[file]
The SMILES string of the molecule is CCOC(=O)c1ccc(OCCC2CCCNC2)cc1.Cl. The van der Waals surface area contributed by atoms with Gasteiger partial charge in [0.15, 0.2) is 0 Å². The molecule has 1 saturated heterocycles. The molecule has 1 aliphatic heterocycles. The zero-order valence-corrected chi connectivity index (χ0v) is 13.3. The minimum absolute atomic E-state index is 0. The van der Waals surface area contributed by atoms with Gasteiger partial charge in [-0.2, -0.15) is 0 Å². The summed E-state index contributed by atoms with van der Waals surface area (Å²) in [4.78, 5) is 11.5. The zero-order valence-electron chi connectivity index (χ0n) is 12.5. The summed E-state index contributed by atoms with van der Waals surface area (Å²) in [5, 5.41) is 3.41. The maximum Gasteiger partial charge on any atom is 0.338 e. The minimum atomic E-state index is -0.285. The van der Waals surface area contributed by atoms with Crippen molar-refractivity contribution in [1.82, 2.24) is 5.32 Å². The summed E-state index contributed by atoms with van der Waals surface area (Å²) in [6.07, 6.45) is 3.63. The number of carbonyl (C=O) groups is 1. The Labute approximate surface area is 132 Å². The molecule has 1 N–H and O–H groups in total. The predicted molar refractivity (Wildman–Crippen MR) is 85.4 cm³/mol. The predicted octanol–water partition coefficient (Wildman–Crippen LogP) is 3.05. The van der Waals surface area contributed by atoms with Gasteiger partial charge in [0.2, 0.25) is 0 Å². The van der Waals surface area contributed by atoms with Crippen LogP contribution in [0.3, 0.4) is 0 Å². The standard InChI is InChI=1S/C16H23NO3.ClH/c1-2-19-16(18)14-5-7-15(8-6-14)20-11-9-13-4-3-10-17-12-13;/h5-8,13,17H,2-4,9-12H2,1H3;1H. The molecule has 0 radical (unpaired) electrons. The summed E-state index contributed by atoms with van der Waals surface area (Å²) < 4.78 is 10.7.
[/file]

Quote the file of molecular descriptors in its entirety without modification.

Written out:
The SMILES string of the molecule is CCOC(=O)c1ccc(OCCC2CCCNC2)cc1.Cl. The van der Waals surface area contributed by atoms with Gasteiger partial charge in [0.15, 0.2) is 0 Å². The molecule has 1 saturated heterocycles. The molecule has 1 aliphatic heterocycles. The zero-order valence-corrected chi connectivity index (χ0v) is 13.3. The minimum absolute atomic E-state index is 0. The van der Waals surface area contributed by atoms with Gasteiger partial charge in [-0.2, -0.15) is 0 Å². The summed E-state index contributed by atoms with van der Waals surface area (Å²) in [4.78, 5) is 11.5. The zero-order valence-electron chi connectivity index (χ0n) is 12.5. The summed E-state index contributed by atoms with van der Waals surface area (Å²) in [5, 5.41) is 3.41. The maximum Gasteiger partial charge on any atom is 0.338 e. The minimum atomic E-state index is -0.285. The van der Waals surface area contributed by atoms with Crippen molar-refractivity contribution in [1.82, 2.24) is 5.32 Å². The summed E-state index contributed by atoms with van der Waals surface area (Å²) in [6.07, 6.45) is 3.63. The number of carbonyl (C=O) groups is 1. The Labute approximate surface area is 132 Å². The molecule has 1 N–H and O–H groups in total. The predicted molar refractivity (Wildman–Crippen MR) is 85.4 cm³/mol. The predicted octanol–water partition coefficient (Wildman–Crippen LogP) is 3.05. The van der Waals surface area contributed by atoms with Gasteiger partial charge in [0.2, 0.25) is 0 Å². The van der Waals surface area contributed by atoms with Crippen LogP contribution in [0.3, 0.4) is 0 Å². The standard InChI is InChI=1S/C16H23NO3.ClH/c1-2-19-16(18)14-5-7-15(8-6-14)20-11-9-13-4-3-10-17-12-13;/h5-8,13,17H,2-4,9-12H2,1H3;1H. The molecule has 0 radical (unpaired) electrons. The summed E-state index contributed by atoms with van der Waals surface area (Å²) < 4.78 is 10.7.